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Thread: Pan Issues When Mixing

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    Pan Issues When Mixing

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    Ok I used my M-Audio Audiophile 2496 for the first time yesterday and noticed the mixdowns sound... well odd. It reminds me of when I mix a file to play left pan and a seperate one to play right pan... like the sound is slightly distant.

    My card's input does have a manual pan setting, the Left is set L50 and the right is set R50, so I'm guessing that is causing the bizarre playback? I never fiddled with it as I assumed that is how I should leave it? You can central them, but I can push it to L2 and R2, as close to central as possible?

    I have the audio file if anybody wishes to hear what I mean, in comparision I can show a track recorded previously on a Soundblaster were the vocals are more central and sound a lot of more 'full' as a result.

    Hope somebody can help out, thanks

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    It's hard to tell just what you're talking about because "distant" is not something that's usually associated with a panning issue. Posting a before/after file might help.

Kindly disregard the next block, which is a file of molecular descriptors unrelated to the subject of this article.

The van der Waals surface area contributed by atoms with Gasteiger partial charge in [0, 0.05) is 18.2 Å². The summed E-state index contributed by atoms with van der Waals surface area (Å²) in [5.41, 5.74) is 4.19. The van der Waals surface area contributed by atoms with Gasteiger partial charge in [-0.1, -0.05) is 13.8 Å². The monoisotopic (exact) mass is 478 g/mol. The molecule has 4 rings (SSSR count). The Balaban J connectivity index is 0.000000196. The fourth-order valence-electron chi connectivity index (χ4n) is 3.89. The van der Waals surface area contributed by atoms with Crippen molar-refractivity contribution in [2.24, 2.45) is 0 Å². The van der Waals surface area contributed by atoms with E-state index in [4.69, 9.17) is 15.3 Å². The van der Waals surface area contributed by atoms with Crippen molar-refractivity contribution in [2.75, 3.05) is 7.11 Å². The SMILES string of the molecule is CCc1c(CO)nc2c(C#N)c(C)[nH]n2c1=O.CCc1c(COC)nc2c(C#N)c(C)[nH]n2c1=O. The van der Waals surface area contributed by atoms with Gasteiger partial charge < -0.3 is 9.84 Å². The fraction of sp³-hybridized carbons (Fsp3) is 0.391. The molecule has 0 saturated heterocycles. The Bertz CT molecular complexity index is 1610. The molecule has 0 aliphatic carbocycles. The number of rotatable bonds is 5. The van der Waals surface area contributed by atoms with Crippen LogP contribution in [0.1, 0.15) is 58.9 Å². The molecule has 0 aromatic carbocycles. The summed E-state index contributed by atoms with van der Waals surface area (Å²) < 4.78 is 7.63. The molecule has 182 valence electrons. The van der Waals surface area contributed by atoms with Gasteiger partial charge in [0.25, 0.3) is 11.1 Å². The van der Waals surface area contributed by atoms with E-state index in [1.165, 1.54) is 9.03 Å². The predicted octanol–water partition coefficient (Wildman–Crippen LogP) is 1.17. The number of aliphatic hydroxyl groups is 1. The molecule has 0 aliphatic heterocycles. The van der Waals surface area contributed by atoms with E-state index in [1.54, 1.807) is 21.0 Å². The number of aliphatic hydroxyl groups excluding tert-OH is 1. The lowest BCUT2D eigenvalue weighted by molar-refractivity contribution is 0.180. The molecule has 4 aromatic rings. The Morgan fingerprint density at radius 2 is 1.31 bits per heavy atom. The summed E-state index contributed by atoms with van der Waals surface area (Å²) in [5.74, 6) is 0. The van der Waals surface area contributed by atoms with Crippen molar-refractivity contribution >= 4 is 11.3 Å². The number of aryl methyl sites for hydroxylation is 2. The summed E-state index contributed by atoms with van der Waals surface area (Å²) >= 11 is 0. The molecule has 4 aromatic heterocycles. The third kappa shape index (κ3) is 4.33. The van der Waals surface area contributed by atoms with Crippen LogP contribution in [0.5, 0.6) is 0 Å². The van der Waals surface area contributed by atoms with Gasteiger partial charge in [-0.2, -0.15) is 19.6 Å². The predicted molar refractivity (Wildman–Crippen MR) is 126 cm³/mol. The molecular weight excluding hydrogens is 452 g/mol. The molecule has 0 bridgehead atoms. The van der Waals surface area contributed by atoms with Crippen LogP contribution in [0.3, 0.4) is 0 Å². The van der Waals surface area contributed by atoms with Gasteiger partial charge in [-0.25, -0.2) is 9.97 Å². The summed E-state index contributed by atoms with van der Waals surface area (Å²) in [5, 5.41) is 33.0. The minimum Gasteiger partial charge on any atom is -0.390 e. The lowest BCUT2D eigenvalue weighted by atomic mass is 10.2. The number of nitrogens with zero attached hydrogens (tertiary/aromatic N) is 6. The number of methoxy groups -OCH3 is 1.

But just a guess in the meantime: You may be hearing a difference in software panning laws, especially if you switched software or software configuration when you switched sound cards.

    G.
    [SIZE=1][B][COLOR=DarkSlateBlue]Glen J. Stephan,
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    Quote Originally Posted by Damian227 View Post
    Ok I used my M-Audio Audiophile 2496 for the first time yesterday and noticed the mixdowns sound... well odd. It reminds me of when I mix a file to play left pan and a seperate one to play right pan... like the sound is slightly distant.